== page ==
Our travels through Ireland’s three largest cities provided us with stunning vantage points of some of their magnificent cathedrals. My research focus for the course, exploring the interaction between religious worldviews and psychotherapeutic training in Ireland, was reflected in the relationship of these historic buildings to their environments. Often situated near the city centers, their soaring spires and finely wrought architectural details lent both historical gravitas and cultural vibrancy to these otherwise very modern settings.
Ireland is experiencing a time of changing identity and many of those who spoke with us pointed out the explicit distancing from religion taking place in the country on a large, if mostly informal, scale. Still, as I watched a large wedding party leaving Christ Church Cathedral in Dublin and fan back into the many moods and districts of the city, I realized how central the church is to Ireland in terms of social structure and organization. Whether forged in alliance with or in contrast to the cathedrals anchoring them, Ireland’s cities may be an apt parallel for the minds of many of its inhabitants – focusing both on and through the heart of a familiar construct.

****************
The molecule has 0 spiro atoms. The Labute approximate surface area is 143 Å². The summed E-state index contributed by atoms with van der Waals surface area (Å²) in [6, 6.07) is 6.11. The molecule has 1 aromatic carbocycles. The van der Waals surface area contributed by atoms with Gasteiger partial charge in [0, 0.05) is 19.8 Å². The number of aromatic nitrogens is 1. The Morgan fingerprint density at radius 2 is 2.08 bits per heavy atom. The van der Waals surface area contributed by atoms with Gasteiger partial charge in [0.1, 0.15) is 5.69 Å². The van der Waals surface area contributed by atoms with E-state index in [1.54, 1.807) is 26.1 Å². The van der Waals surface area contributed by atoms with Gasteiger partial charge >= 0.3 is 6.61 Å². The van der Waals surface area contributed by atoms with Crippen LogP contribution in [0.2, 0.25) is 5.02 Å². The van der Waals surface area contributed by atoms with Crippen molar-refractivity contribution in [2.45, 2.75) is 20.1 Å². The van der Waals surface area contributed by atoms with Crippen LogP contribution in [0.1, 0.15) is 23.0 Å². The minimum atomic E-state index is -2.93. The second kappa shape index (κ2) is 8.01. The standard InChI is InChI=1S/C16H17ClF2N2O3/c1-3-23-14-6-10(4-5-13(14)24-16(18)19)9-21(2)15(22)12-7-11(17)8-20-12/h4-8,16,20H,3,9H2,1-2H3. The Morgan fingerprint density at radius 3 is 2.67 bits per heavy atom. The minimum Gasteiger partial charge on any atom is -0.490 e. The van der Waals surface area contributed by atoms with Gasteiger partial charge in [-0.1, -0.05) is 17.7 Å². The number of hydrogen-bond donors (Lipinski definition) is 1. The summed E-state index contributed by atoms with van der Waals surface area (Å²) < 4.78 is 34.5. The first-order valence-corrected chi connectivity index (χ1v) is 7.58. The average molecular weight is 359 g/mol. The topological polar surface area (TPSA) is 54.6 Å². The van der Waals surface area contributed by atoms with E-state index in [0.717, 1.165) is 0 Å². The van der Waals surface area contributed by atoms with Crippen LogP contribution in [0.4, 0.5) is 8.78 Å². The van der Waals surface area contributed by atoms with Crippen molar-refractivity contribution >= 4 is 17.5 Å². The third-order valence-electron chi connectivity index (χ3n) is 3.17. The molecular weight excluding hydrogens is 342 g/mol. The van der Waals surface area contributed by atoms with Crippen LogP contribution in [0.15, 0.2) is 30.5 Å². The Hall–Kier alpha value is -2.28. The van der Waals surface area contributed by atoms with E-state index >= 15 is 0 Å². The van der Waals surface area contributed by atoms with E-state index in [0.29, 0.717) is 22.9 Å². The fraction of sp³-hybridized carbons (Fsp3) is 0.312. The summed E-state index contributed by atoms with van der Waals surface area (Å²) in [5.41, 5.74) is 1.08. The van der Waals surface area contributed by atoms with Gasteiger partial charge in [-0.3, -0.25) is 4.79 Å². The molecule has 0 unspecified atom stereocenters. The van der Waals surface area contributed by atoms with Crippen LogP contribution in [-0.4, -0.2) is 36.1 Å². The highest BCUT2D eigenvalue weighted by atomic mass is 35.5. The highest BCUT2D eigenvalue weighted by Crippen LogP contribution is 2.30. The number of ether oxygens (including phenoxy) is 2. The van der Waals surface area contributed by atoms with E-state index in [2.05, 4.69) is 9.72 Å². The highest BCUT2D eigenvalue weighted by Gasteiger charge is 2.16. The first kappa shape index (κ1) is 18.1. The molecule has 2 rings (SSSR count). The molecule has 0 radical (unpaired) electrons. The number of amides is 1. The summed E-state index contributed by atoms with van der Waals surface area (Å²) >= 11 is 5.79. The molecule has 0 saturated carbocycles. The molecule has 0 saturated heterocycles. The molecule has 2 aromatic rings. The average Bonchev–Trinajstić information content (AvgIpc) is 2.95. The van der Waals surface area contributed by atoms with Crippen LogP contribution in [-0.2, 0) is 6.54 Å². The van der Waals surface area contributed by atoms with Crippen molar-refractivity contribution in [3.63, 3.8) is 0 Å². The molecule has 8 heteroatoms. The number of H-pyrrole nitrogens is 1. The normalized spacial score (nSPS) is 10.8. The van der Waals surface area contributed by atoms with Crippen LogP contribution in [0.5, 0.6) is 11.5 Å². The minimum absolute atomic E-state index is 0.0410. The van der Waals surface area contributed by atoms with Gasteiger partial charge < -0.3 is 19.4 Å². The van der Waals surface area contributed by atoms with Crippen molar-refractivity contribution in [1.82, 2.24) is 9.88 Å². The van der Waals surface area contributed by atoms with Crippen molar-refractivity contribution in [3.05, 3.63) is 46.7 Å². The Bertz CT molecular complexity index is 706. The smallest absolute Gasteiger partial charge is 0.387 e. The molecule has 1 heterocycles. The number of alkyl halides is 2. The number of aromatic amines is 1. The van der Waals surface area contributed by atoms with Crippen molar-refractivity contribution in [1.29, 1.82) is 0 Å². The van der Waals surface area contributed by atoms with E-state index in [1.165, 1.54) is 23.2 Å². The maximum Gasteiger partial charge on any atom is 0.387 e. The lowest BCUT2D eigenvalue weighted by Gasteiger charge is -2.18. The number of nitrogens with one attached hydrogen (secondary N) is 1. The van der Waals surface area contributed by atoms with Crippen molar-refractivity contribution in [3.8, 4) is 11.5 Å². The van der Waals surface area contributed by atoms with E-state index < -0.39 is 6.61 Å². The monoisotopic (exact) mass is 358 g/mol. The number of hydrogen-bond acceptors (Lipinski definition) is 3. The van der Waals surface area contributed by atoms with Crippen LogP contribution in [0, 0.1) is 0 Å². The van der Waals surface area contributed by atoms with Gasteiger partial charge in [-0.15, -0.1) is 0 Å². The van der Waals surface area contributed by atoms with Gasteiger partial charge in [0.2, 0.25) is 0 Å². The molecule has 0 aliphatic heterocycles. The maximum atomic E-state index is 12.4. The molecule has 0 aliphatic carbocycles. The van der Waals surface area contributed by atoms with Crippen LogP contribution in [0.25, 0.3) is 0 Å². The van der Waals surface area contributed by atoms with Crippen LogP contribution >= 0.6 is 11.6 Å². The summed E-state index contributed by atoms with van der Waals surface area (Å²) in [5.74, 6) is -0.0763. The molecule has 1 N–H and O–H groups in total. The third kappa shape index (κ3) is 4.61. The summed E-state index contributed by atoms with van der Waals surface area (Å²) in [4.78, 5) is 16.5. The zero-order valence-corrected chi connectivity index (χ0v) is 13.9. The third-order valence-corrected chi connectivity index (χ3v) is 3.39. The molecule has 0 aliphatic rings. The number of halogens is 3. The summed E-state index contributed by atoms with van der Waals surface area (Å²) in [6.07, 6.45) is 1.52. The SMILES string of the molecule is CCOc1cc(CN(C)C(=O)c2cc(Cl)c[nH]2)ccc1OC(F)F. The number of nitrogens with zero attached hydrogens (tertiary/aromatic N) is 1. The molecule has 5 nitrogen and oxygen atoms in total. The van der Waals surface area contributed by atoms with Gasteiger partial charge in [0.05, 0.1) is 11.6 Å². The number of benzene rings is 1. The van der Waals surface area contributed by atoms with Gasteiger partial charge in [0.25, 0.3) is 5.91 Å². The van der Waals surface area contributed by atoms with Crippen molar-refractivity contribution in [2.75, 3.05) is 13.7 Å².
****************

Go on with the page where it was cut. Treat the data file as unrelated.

We were also fortunate enough to visit the beautiful Glenstal Abbey and be guided through the grounds and art collection by distinguished historian and Benedictine monk Dr. Colmán Ó Clabaigh. The abbey is home to a celebrated terraced garden and one of Ireland’s finest secondary schools as well.
Please enjoy the photos.
The Norman gatehouse at Glenstal Abbey.
|Glenstal Abbey, a Catholic Monastery.|
Glenstal Abbey grounds.
The ancient West Door of St. Mary’s Cathedral in Limerick.
|Saint Fin Barre’s Cathedral in Cork.|
|Christchurch Cathedral, Dublin, from our hotel window at daybreak.|
|The Bridge and Synod Hall of Christchurch Cathedral, Dublin.|